A grand jury in West Palm Beach this year exposed the shameful operation of Florida Institute for Girls, a prison for maximum-risk and mentally ill teens. The causes of FIG's many problems are debatable. Indisputable is the damage to girls who were molested by men working for Premier Behavioral Solutions, a private company hired by the state to run FIG. Two Premier staffers were convicted of felonies. One had had sex in a bathroom with two different girls on the same day.
Found in default by the state for persistent failures at FIG, Premier stopped running it in May, two years and $11 million short of its contract. It still must defend itself against the American Civil Liberties Union, which is suing Premier to make public its FIG records. It also plans soon to quit running a boys' prison, which it decided is not adequately funded. All in all, a mess -- yet not one that investors in Premier's parent, Nashville-based Psychiatric Solutions (PSYS), would know about. Psychiatric, whose stock is up 189% in a year and is pushed by Wall Street as a hot grower, has disclosed none of Premier's troubles in Securities & Exchange Commission filings. This is true even though it filed its latest annual and quarterly reports weeks after it agreed in February to quit FIG.
PSYCHIATRIC EXECS SAID FIG is a unique situation, one the company is moving beyond. They said Psychiatric is proud of its work in Florida, where as the biggest operator of juvenile prisons it has won a commendable rating. They also noted that its Florida juvenile prison contracts, acquired in a 2003 merger, make up a small part of total revenue. That slice is narrowing as the company snaps up private psychiatric hospitals, its main strategic goal. This year, the number of beds it owns or leases leaped past 4,000 from 2,800. From $294 million in 2003, revenue this year may top $490 million, so Psychiatric sees its reverses in Florida as too minor to disclose. "We report our 10-Q in compliance with SEC regulations," CEO Joey Jacobs said.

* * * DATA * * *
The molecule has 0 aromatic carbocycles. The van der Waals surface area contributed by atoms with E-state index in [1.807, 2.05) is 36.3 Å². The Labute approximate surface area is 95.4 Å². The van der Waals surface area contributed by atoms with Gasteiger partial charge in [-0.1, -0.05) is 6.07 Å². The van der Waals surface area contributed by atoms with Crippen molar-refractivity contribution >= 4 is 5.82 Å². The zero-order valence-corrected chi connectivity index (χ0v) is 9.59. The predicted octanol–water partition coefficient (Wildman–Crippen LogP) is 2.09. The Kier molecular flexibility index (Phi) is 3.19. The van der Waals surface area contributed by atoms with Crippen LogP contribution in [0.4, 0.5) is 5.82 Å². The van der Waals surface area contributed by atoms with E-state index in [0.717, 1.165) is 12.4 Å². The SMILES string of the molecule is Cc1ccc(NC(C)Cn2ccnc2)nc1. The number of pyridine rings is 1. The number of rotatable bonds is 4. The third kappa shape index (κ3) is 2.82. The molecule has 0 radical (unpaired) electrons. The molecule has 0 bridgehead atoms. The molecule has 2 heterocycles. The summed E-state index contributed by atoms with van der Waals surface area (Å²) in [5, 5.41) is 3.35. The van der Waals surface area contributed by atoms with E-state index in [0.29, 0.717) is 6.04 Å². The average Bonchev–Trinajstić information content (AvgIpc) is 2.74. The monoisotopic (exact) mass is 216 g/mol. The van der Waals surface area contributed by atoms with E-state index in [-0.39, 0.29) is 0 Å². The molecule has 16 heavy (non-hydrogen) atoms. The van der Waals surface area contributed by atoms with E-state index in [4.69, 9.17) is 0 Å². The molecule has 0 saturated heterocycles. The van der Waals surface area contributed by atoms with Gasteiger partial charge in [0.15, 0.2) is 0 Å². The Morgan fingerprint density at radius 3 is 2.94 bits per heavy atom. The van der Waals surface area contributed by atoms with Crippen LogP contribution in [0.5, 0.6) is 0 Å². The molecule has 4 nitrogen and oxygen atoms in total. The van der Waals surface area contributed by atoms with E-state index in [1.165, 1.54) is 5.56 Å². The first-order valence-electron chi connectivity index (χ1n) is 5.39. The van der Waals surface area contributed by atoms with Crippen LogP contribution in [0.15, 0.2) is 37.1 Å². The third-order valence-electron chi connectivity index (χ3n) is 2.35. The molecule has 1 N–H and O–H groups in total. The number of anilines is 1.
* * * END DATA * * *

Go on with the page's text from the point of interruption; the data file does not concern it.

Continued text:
Yet it's easy to imagine that investors may be in for a shock. First, there are the ACLU suits. If the ACLU prevails, claims for damages by parents of girls who were mistreated at FIG will follow, predicts Frank Kreidler, the Lake Worth (Fla.) attorney pressing the suits. Psychiatric's treasurer, Brent Turner, said it has plenty of liability insurance. But its 10-K warns that punitive damages may not be covered. Second, while Psychiatric's first-quarter revenue jumped 190%, to $108 million, revenue excluding acquisitions rose 3%. Psychiatric has told the Street it expects revenue longer-term to grow at "strong single-digit" rates. Its loss of $15 million in annual revenue from FIG and now the boys' prison won't help. Premier has 10 more Florida contracts worth $23 million a year, expiring at various points through 2008. Its overall performance -- successes, plus what happened at FIG -- will weigh on the contract renewals, said the Florida Dept. of Juvenile Justice.
If, as Psychiatric hopes, its expansion by acquisition pays off via stronger demand for behavioral health care, higher prices, and efficiencies, then FIG will be a blip. Yet Psychiatric also is a heavy user of debt. In eight deals over 12 months, it paid some $205 million, mostly on credit. Investors might want to recall Magellan Health Services (MGLN), a behavioral health company that recently exited bankruptcy after rapid growth. I asked Magellan's CFO, Mark Demilio, what went wrong. "We increased the debt to do acquisitions," he said. Will Psychiatric necessarily follow suit? "We have ample liquidity to continue to execute" our expansion plans, says Psychiatric's Turner. Should investors reassess the risks the company faces? Not to would be foolish.
By Robert Barker